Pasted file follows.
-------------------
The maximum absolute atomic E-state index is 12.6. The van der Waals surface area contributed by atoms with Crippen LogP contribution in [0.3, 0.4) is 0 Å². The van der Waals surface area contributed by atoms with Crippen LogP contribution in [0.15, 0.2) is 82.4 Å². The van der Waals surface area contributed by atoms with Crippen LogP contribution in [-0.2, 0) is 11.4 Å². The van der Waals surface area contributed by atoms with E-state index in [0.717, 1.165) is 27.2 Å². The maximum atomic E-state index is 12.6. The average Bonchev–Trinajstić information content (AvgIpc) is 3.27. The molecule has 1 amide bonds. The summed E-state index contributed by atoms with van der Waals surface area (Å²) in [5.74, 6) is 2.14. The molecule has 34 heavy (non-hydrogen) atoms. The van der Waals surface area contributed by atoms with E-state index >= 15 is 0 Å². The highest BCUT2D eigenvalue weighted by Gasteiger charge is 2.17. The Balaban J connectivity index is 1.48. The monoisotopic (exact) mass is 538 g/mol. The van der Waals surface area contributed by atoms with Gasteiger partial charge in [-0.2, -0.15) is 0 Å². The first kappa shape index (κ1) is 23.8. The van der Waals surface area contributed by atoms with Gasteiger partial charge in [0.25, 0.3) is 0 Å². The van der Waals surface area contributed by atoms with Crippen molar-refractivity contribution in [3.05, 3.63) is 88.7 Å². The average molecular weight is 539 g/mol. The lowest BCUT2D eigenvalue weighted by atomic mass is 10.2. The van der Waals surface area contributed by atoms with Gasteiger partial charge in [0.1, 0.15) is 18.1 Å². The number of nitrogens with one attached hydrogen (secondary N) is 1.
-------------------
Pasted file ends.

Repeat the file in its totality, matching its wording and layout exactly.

The maximum absolute atomic E-state index is 12.6. The van der Waals surface area contributed by atoms with Crippen LogP contribution in [0.3, 0.4) is 0 Å². The van der Waals surface area contributed by atoms with Crippen LogP contribution in [0.15, 0.2) is 82.4 Å². The van der Waals surface area contributed by atoms with Crippen LogP contribution in [-0.2, 0) is 11.4 Å². The van der Waals surface area contributed by atoms with E-state index in [0.717, 1.165) is 27.2 Å². The maximum atomic E-state index is 12.6. The average Bonchev–Trinajstić information content (AvgIpc) is 3.27. The molecule has 1 amide bonds. The summed E-state index contributed by atoms with van der Waals surface area (Å²) in [5.74, 6) is 2.14. The molecule has 34 heavy (non-hydrogen) atoms. The van der Waals surface area contributed by atoms with E-state index >= 15 is 0 Å². The highest BCUT2D eigenvalue weighted by Gasteiger charge is 2.17. The Balaban J connectivity index is 1.48. The monoisotopic (exact) mass is 538 g/mol. The van der Waals surface area contributed by atoms with Gasteiger partial charge in [-0.2, -0.15) is 0 Å². The first kappa shape index (κ1) is 23.8. The van der Waals surface area contributed by atoms with Gasteiger partial charge in [0.25, 0.3) is 0 Å². The van der Waals surface area contributed by atoms with Crippen molar-refractivity contribution in [3.05, 3.63) is 88.7 Å². The average molecular weight is 539 g/mol. The lowest BCUT2D eigenvalue weighted by atomic mass is 10.2. The van der Waals surface area contributed by atoms with Gasteiger partial charge in [0.1, 0.15) is 18.1 Å². The number of nitrogens with one attached hydrogen (secondary N) is 1.